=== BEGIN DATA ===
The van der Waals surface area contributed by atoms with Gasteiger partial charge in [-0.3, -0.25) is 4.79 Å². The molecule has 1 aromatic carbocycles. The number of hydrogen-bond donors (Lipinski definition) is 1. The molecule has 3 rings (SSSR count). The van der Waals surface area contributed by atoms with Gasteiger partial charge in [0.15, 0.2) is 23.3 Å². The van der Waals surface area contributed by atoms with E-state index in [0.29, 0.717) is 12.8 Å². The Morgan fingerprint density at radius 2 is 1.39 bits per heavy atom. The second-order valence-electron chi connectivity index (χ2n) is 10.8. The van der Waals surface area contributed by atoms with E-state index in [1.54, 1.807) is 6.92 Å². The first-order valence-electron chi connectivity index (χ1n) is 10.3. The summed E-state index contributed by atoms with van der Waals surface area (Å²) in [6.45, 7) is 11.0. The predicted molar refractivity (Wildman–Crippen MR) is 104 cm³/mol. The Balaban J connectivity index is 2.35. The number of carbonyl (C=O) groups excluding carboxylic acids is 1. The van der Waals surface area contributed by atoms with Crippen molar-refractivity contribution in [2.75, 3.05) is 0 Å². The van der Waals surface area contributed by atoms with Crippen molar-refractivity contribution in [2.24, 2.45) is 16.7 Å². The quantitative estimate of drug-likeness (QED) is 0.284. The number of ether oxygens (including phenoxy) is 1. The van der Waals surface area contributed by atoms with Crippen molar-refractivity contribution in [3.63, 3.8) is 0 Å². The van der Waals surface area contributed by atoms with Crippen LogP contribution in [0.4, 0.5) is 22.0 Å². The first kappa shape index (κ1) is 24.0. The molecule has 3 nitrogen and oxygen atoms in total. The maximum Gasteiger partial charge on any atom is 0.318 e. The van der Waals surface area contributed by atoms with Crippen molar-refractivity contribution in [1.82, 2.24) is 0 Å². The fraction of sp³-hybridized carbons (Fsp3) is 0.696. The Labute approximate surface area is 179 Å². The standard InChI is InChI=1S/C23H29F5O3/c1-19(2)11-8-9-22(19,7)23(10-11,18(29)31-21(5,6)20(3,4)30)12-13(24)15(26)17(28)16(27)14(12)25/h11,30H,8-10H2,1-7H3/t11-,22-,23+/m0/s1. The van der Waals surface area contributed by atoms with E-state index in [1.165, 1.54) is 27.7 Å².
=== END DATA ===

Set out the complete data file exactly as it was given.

The van der Waals surface area contributed by atoms with Gasteiger partial charge in [-0.3, -0.25) is 4.79 Å². The molecule has 1 aromatic carbocycles. The number of hydrogen-bond donors (Lipinski definition) is 1. The molecule has 3 rings (SSSR count). The van der Waals surface area contributed by atoms with Gasteiger partial charge in [0.15, 0.2) is 23.3 Å². The van der Waals surface area contributed by atoms with E-state index in [0.29, 0.717) is 12.8 Å². The Morgan fingerprint density at radius 2 is 1.39 bits per heavy atom. The second-order valence-electron chi connectivity index (χ2n) is 10.8. The van der Waals surface area contributed by atoms with E-state index in [1.54, 1.807) is 6.92 Å². The first-order valence-electron chi connectivity index (χ1n) is 10.3. The summed E-state index contributed by atoms with van der Waals surface area (Å²) in [6.45, 7) is 11.0. The predicted molar refractivity (Wildman–Crippen MR) is 104 cm³/mol. The Balaban J connectivity index is 2.35. The number of carbonyl (C=O) groups excluding carboxylic acids is 1. The van der Waals surface area contributed by atoms with Crippen molar-refractivity contribution in [2.75, 3.05) is 0 Å². The van der Waals surface area contributed by atoms with Crippen molar-refractivity contribution in [2.24, 2.45) is 16.7 Å². The quantitative estimate of drug-likeness (QED) is 0.284. The number of ether oxygens (including phenoxy) is 1. The van der Waals surface area contributed by atoms with Crippen molar-refractivity contribution in [3.63, 3.8) is 0 Å². The van der Waals surface area contributed by atoms with Crippen LogP contribution in [0.4, 0.5) is 22.0 Å². The first kappa shape index (κ1) is 24.0. The molecule has 3 nitrogen and oxygen atoms in total. The maximum Gasteiger partial charge on any atom is 0.318 e. The van der Waals surface area contributed by atoms with Crippen molar-refractivity contribution in [1.82, 2.24) is 0 Å². The fraction of sp³-hybridized carbons (Fsp3) is 0.696. The Labute approximate surface area is 179 Å². The standard InChI is InChI=1S/C23H29F5O3/c1-19(2)11-8-9-22(19,7)23(10-11,18(29)31-21(5,6)20(3,4)30)12-13(24)15(26)17(28)16(27)14(12)25/h11,30H,8-10H2,1-7H3/t11-,22-,23+/m0/s1. The van der Waals surface area contributed by atoms with E-state index in [1.165, 1.54) is 27.7 Å².